EXCLUSIVE: Cancer Therapy Benefits Realized Long After FDA Approval, Study Author Tells BioSpace
June 29, 2015
By Riley McDermid, BioSpace.com Breaking News Sr. Editor
A new report last week that shows that the full therapeutic value of a cancer therapy is typically realized long after the drug’s initial FDA approval is a game-changer for treatment, one of the study’s authors told BioSpace this week, as the standard of care in oncology continues to evolve.
The report, “The Value of Innovation in Oncology: Recognizing Emerging Benefits Over Time,” was commissioned by the Pharmaceutical Research and Manufacturers of America (PhRMA). It examines the pathways by which additional benefits of cancer therapies are revealed over time through ongoing research after initial U.S. Food and Drug Administration approval and through the use of therapy in real world treatment settings.
Perhaps most interesting? The report underscores that improvement in patient outcomes is generally observed over time, through an incremental process as experience is gained with new treatments and interventions, and longer term survival and other longer-term endpoints are examined.
“This is particularly seen in those therapeutics that the FDA may have granted accelerated approval pathway,” it said. “Biopharmaceuticals approved under these circumstances are granted approval contingent up continued research and clinical investigation of safety and efficacy. In many cases, this continued research and accumulation of evidence may demonstrate even greater benefits.”
BioSpace interviewed study author Thomas F. Goss, Pharm.D, senior vice president of Boston Healthcare Associates, and Nicole Sweeney, manager at Boston Healthcare Associates, about what this report means.
How long a timeline are we looking at for benefits to be realized?
The timeline for benefits to accrue can vary depending on a number of factors, including whether other indications are under evaluation for the drug at the time of initial approval, the availability of companion diagnostics (for some agents companion diagnostics have become available after approval), and what other regimens it may be combined with, to name a few. In general, these benefits are continuously realized over a long period of time. The graphics in the Appendix demonstrate that in some instances, the approval of an additional indication can be within a year or less (for example everolimus, ibrutinib, and ramucirumab)
Please break down the methodology of this study.
Our methodology included a “scoping phase” to validate these hypothesized pathways followed by in-depth research of published literature, clinical trials.gov database and publically available approval information from the FDA website.
Why do you think this is most obvious in therapeutics that the FDA may have granted accelerated approval pathway?
In oncology in particular, new therapies may undergo an accelerated approval pathway where determination of efficacy is based on surrogate or intermediate endpoints. Through ongoing study, after the medicine has been approved, additional survival and disease response benefits are often revealed that were not able to be assessed at the time of that initial approval.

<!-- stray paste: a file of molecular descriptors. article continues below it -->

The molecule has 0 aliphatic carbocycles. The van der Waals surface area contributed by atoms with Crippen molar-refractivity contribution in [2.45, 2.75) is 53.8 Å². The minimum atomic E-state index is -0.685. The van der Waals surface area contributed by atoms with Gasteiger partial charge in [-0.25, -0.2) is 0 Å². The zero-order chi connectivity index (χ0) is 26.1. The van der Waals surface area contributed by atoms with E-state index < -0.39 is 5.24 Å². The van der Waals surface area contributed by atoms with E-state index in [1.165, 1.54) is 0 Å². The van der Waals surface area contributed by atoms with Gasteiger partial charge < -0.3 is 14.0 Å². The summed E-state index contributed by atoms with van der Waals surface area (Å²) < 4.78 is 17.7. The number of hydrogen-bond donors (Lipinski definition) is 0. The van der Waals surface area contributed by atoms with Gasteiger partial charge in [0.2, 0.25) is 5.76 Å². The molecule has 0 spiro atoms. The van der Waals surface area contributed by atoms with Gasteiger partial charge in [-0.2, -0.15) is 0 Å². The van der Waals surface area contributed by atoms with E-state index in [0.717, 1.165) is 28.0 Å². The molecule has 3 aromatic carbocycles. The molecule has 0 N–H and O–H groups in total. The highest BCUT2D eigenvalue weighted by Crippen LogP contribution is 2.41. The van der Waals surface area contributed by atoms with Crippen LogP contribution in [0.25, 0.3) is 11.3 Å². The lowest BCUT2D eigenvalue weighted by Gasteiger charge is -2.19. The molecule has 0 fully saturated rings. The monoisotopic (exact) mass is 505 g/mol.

We recognize that this is actually an indication of the success of the FDA’s approach to accelerating approvals in diseases with significant unmet need. This environment incentivizes (requires) additional research following an accelerated approval, with the additional benefits being realized over time. We have identified similar mechanisms of incremental value associated with innovation in other therapeutic areas including inflammation (RA), Diabetes, and HIV/AIDS and have written on these topics as well. Please let me know if you would like to discuss or clarify further.
How can additional value be recognized through a number of different pathways?
The intrinsic value of a drug continues to grow simultaneously through many pathways through both investment by innovators in the systematic evaluation of the drug through rigorous research (often continuous) over very long periods of time and the accumulation of data of the medicine’s use in real-life treatment settings.
Emerging advances in personalized medicine are driving increased utilization of diagnostic tests, for example, which may direct more precise treatment choices. Increasing understanding of the underlying biology of the disease is also revealing that many cancer medicines are useful in other types of cancers besides the one they were originally approved to treat.
As Rumors Swirl About GlaxoSmithKline Bid, Who Could Suitors Be?
Rumors are swirling that Swiss-based Roche and U.S.-based Johnson & Johnson are eying the U.K. company for approximately $143 billion. But Roche and J&J aren’t the only companies though who have been thought could go after the elephant that is Glaxo.
Last month there was buzz that Pfizer Inc. was considering acquiring Glaxo, a year after it failed to acquire AstraZeneca PLC . Just this month over a third of respondents in a poll conducted by BioSpace believe that AstraZeneca PLC could be in the running to acquire struggling GlaxoSmithKline (GSK).
So BioSpace wants to ask our readers again what they predict for this new dealmaking bonanza. Will Glaxo go—and if so, to whom?